The poaching and hunting of endangered animals: it’s a problem that’s seemingly out of control. Only this week Stan Kroenke, the owner of Arsenal, launched My Outdoor TV – a channel that screens lion and elephant hunts – in the UK. And at the end of July Xanda, the six-year-old son of Cecil the Lion, was killed by a trophy hunter.
The problem is so bad that elephants and rhinos, if they’re killed at the current rates of 25,000 and 1,000 respectively per year, will be extinct in just two decades. Fortunately, however, there is hope – in the form of artificial intelligence (AI).
Neurala, a Boston-based tech start-up, will next year provide AI to a fleet of intelligent drones heading to the African savannah. They’ll be tasked with tracking animals, poachers and vehicles 24 hours a day, using infrared if necessary.
The drones are equipped with a graphics processing unit (GPU), which means they can facilitate AI processing at fast speeds. This AI is capable of a) identifying poachers who may be near animals, and b) alerting a human analyst who can call on the help of local rangers.
Neurala’s intelligent drones therefore have the potential to stop poachers – wherever they may be in a huge part of southern Africa – before they kill an endangered animal.
Max Versace, Neurala’s CEO, told us that the idea came about after he was approached by the Air Shepherd programme, part of the Lindbergh Foundation, whose aim is to eradicate illegal poaching in Africa.
“Air Shepherd’s problem was that they couldn’t find a workforce to monitor the footage their high-altitude drone was capturing. They would have needed someone to stare at a screen for eight hours just to get five seconds of poaching footage,” he explained.
“So they wanted to see if Neurala’s software could enable one operator – maybe sitting in Australia during the day rather than overnight in Africa – to remotely manage a whole fleet of drones.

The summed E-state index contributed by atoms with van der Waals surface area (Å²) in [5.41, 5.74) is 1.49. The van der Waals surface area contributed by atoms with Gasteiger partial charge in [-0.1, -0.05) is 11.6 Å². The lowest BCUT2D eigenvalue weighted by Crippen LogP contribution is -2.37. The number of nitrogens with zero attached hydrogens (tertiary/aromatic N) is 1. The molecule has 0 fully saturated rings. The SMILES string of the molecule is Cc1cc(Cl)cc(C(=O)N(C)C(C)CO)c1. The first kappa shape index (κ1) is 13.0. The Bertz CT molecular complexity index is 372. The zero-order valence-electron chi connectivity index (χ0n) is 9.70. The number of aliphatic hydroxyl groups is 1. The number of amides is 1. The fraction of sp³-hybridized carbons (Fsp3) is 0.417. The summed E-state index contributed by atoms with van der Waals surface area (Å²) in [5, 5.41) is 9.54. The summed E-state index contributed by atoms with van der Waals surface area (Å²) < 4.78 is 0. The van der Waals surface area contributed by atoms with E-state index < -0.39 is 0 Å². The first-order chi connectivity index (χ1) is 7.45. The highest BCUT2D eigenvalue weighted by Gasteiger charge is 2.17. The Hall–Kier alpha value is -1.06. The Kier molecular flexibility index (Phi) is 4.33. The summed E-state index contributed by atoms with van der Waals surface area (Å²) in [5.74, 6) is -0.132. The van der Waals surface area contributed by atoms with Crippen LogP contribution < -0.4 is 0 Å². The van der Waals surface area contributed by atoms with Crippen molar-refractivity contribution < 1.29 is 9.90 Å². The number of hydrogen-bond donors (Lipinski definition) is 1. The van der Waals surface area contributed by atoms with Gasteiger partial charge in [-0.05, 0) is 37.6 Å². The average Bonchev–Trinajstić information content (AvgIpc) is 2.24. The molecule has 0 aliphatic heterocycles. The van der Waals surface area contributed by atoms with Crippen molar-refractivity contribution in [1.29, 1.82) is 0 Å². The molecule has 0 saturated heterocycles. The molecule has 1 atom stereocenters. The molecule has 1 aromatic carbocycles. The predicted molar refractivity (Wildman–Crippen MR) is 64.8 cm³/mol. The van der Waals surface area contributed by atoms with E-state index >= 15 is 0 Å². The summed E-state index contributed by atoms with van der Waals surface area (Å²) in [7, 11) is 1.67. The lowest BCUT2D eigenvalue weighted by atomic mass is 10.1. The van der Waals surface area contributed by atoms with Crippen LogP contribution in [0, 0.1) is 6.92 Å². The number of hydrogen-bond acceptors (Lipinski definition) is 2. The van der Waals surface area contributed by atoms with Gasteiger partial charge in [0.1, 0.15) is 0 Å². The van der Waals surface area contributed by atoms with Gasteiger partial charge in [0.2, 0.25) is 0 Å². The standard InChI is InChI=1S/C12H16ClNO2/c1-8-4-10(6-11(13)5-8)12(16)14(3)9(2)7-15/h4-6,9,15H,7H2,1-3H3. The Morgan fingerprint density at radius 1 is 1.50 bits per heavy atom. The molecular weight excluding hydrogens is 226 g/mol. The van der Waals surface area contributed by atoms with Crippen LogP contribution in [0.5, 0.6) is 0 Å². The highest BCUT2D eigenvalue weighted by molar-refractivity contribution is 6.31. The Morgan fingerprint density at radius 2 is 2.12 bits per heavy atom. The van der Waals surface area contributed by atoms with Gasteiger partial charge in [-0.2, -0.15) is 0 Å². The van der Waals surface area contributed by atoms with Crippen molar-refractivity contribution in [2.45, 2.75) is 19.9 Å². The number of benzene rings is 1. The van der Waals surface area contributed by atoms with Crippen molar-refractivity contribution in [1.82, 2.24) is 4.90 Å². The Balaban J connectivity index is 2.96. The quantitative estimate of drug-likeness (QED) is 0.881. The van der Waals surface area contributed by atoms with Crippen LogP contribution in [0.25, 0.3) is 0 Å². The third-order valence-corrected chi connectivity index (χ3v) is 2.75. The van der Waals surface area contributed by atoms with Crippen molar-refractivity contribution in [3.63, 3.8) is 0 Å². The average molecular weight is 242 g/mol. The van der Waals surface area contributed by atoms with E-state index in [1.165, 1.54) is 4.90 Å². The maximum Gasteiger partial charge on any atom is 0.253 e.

“Our AI, which pre-filters all the video streams, basically says: ‘Look, human – drone number 35 has something interesting on the screen. Take a look.’ So we’re able to relieve humans from watching very boring streams and looking for a needle in a haystack.”
Neurala calls its technology the Neurala Brain – deep learning neural network software that’s lightweight, performs in real-time and doesn’t require ground intervention. Ironically, it’s modelled on animal brains, which Neurala says “do more in less space and with less power consumption that the computers we use.”
“Today there is enough power in a little chip that you can begin to insert this technology into things like teddy bears, small drones and self-driving cars,” Max added. “Our idea is to reproduce aspects of animal perception and cognition in software.”
Could such software, then, be put to task on the world’s other people-caused problems?
“I have the opposite view to those who say AI is going to destroy the world; humans are going to destroy the world, not AI,” Max said. “AI is nothing more than a very important weapon in our arsenal to make things right.
“It could, for example, be used in ocean life preservation. The Pacific is littered with billions of plastic bags and floating debris, and I don’t see humans going to pick it up. This is the type of problem – beyond the reach of humans – that autonomous robotics and good AI can help solve.”